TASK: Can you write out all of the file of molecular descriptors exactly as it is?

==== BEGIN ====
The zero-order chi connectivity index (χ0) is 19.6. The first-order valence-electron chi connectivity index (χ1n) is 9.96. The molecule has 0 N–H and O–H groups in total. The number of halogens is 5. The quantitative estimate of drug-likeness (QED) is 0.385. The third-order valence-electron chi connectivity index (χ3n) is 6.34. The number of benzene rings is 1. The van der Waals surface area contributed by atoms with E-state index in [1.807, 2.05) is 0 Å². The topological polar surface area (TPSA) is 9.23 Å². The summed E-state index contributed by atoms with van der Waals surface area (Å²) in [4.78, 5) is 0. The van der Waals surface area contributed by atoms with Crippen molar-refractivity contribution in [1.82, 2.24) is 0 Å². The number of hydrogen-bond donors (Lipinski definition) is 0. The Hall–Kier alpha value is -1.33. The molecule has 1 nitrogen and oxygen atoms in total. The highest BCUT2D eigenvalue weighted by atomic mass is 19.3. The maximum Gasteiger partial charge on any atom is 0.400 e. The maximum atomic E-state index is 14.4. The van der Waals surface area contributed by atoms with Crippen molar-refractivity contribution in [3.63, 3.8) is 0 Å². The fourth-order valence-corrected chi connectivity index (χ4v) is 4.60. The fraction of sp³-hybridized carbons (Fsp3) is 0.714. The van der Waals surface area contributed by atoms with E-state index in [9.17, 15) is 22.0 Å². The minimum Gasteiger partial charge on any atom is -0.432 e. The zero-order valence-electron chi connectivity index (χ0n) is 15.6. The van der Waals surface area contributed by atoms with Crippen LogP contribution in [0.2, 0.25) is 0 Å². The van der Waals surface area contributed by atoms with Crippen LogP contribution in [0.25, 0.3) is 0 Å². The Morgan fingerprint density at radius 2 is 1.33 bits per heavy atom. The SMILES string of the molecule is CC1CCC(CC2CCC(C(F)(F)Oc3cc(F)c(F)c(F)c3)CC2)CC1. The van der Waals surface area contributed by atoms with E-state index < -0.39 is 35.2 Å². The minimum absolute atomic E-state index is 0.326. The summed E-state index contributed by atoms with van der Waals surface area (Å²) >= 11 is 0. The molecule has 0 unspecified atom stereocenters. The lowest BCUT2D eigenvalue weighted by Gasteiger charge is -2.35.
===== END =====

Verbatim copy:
The zero-order chi connectivity index (χ0) is 19.6. The first-order valence-electron chi connectivity index (χ1n) is 9.96. The molecule has 0 N–H and O–H groups in total. The number of halogens is 5. The quantitative estimate of drug-likeness (QED) is 0.385. The third-order valence-electron chi connectivity index (χ3n) is 6.34. The number of benzene rings is 1. The van der Waals surface area contributed by atoms with E-state index in [1.807, 2.05) is 0 Å². The topological polar surface area (TPSA) is 9.23 Å². The summed E-state index contributed by atoms with van der Waals surface area (Å²) in [4.78, 5) is 0. The van der Waals surface area contributed by atoms with Crippen molar-refractivity contribution in [1.82, 2.24) is 0 Å². The number of hydrogen-bond donors (Lipinski definition) is 0. The Hall–Kier alpha value is -1.33. The molecule has 1 nitrogen and oxygen atoms in total. The highest BCUT2D eigenvalue weighted by atomic mass is 19.3. The maximum Gasteiger partial charge on any atom is 0.400 e. The maximum atomic E-state index is 14.4. The van der Waals surface area contributed by atoms with Crippen molar-refractivity contribution in [3.63, 3.8) is 0 Å². The fourth-order valence-corrected chi connectivity index (χ4v) is 4.60. The fraction of sp³-hybridized carbons (Fsp3) is 0.714. The van der Waals surface area contributed by atoms with E-state index in [9.17, 15) is 22.0 Å². The minimum Gasteiger partial charge on any atom is -0.432 e. The zero-order valence-electron chi connectivity index (χ0n) is 15.6. The van der Waals surface area contributed by atoms with Crippen LogP contribution in [0.2, 0.25) is 0 Å². The van der Waals surface area contributed by atoms with Crippen LogP contribution in [0.25, 0.3) is 0 Å². The Morgan fingerprint density at radius 2 is 1.33 bits per heavy atom. The SMILES string of the molecule is CC1CCC(CC2CCC(C(F)(F)Oc3cc(F)c(F)c(F)c3)CC2)CC1. The van der Waals surface area contributed by atoms with E-state index < -0.39 is 35.2 Å². The minimum absolute atomic E-state index is 0.326. The summed E-state index contributed by atoms with van der Waals surface area (Å²) >= 11 is 0. The molecule has 0 unspecified atom stereocenters. The lowest BCUT2D eigenvalue weighted by Gasteiger charge is -2.35.